HIE is an inevitable precursor of cerebral palsy resulting from intra-uterine hypoxia.
HIE can only be diagnosed by the establishment of certain scientific criteria which in turn can be reproduced in court if the necessary parameters had been observed and the established investigations performed.
The establishment of the presence of HIE is not a proof of obstetric negligence and hence liability. This requires additional legal proof requiring jurisprudential evaluation.
HIE may vary in its long-term outcome in a spectrum of grades ranging from nil to severe cerebral palsy and/or other conditions such as epilepsy. Such effects may become more noticeable with the baby’s development and sometimes may present or be noticeable significantly later, including school- age.
The inability to prove HIE owing to lack of proper investigative management of the new-born is a serious impediment to establish the presence of intra-uterine hypoxia but it may not necessarily obstruct justice to a wise jurist after evaluating all aspects of the case.
2. IPCTG -The Old Chestnut.
It is not correct to throw the ctlg monitor out of the labour ward window, for we have no substitute for daily clinical screening for intra-uterine hypoxia in labour. It is relatively coarse, definitely needs confirming before clinical action is taken but it is all we have in bread-and-butter obstetrics. However, it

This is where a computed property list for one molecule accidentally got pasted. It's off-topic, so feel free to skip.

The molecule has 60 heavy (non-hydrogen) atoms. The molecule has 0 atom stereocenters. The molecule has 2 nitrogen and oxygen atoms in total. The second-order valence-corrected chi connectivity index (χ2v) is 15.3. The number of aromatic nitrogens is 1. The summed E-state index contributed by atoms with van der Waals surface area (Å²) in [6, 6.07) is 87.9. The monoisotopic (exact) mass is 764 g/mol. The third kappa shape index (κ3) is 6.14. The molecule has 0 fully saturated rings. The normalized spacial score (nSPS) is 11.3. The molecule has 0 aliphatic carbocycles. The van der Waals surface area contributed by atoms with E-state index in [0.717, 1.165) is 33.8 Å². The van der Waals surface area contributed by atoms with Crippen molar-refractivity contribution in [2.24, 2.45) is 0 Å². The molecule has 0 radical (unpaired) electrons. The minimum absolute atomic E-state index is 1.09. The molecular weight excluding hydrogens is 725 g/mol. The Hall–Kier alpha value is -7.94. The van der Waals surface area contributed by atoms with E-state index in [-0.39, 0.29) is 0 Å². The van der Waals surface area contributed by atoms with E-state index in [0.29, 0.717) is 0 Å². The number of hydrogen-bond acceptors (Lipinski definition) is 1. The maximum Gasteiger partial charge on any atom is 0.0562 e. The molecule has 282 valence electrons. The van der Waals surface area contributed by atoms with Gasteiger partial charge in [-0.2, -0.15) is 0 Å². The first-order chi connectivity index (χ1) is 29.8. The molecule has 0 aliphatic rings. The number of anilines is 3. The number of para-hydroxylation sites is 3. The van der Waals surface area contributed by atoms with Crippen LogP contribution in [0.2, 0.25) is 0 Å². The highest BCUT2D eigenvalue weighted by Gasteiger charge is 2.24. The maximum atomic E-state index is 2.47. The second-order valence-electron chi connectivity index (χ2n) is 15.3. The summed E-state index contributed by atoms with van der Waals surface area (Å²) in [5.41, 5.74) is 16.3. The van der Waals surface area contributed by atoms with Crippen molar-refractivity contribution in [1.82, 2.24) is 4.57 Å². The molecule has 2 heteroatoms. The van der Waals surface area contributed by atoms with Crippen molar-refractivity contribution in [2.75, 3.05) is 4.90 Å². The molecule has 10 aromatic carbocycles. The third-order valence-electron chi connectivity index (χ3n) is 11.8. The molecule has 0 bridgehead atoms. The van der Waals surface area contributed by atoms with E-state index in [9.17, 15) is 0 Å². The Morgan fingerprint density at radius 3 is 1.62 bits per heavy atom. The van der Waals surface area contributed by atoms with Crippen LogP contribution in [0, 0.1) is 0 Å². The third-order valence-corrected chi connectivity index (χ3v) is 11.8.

is correct to throw out of the window the historically firm connotations of the non-discrete relevance of IPCTG monitoring. Without delving onto the well-trodden path of CTG limitations in detecting intra- uterine hypo- oxygenation in labour, one may cut to the chase and evaluate the role of IP- CTG as one of the criteria in the establishment of HIE. And here, one is struck by an amazing fact, namely the change of status and significance in the retrospective analysis of the scenario of cerebral palsy. What in the 20th century was essentially a primadonna status now suddenly is relegated to a second class criterion not even in establishing the presence of HIE but in shedding light of the timing of events of the hypoxic insult. It is time for the medical world to compensate for the scientific damage inflicted on society by the junk science it gave birth to in the 1950’s. It is certainly time to ruthlessly destroy the past wrongful hegemony of IPCTG posing as arbiter of Standard of Obstetric Care.
3. Missing the Woods for the Trees
Another shift concerns the legal mind more than the Court jurist. Wrong assumptions based on old misconceptions, not unusually lead to court pleas which are weak and unfair to the plaintiff. It is not uncommon to find an allegation of obstetric negligence in a case of cerebral palsy specifically basing the court claim on an abnormal IPCTG. One example which may be quoted comes from Gossland v East of England Strategic Health Authority,23 in which evaluation of the IPCTG tracing seems to have displaced other grossly more incumbent issues. In this case, the court concluded that: the cardiotocograph trace was not such as to lead an obstetrician of ordinary competence to take the view that Omar had a ‘complicated tachycardia’ such as to make it imprudent to administer oxytocin or to make it mandatory to take a blood sample from Omar’s scalp. The cardiotocograph trace showed a tachycardia aptly described by Mr MacKenzie as a ‘moderate’ one which could not properly be characterized as a complicated tachycardia. In Dr Emmerson’s words it was ‘somewhat abnormal’ but nevertheless ‘a common occurrence’.